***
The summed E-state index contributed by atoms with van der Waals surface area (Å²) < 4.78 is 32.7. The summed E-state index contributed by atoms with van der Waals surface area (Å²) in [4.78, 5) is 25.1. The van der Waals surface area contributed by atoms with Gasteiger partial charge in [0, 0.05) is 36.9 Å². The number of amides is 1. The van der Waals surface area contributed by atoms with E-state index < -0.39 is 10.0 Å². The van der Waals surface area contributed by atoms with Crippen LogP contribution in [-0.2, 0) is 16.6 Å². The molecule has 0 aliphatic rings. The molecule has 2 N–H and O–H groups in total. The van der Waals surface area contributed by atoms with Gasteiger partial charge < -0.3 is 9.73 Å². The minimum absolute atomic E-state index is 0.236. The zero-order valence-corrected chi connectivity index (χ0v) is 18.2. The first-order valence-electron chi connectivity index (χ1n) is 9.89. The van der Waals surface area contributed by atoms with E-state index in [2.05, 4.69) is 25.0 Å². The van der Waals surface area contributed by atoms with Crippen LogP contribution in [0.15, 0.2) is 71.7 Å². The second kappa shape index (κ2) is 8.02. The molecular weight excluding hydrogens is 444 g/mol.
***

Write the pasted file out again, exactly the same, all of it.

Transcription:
The summed E-state index contributed by atoms with van der Waals surface area (Å²) < 4.78 is 32.7. The summed E-state index contributed by atoms with van der Waals surface area (Å²) in [4.78, 5) is 25.1. The van der Waals surface area contributed by atoms with Gasteiger partial charge in [0, 0.05) is 36.9 Å². The number of amides is 1. The van der Waals surface area contributed by atoms with E-state index < -0.39 is 10.0 Å². The van der Waals surface area contributed by atoms with Crippen LogP contribution in [-0.2, 0) is 16.6 Å². The molecule has 0 aliphatic rings. The molecule has 2 N–H and O–H groups in total. The van der Waals surface area contributed by atoms with Gasteiger partial charge < -0.3 is 9.73 Å². The minimum absolute atomic E-state index is 0.236. The zero-order valence-corrected chi connectivity index (χ0v) is 18.2. The first-order valence-electron chi connectivity index (χ1n) is 9.89. The van der Waals surface area contributed by atoms with E-state index in [2.05, 4.69) is 25.0 Å². The van der Waals surface area contributed by atoms with Crippen LogP contribution in [0.15, 0.2) is 71.7 Å². The second kappa shape index (κ2) is 8.02. The molecular weight excluding hydrogens is 444 g/mol.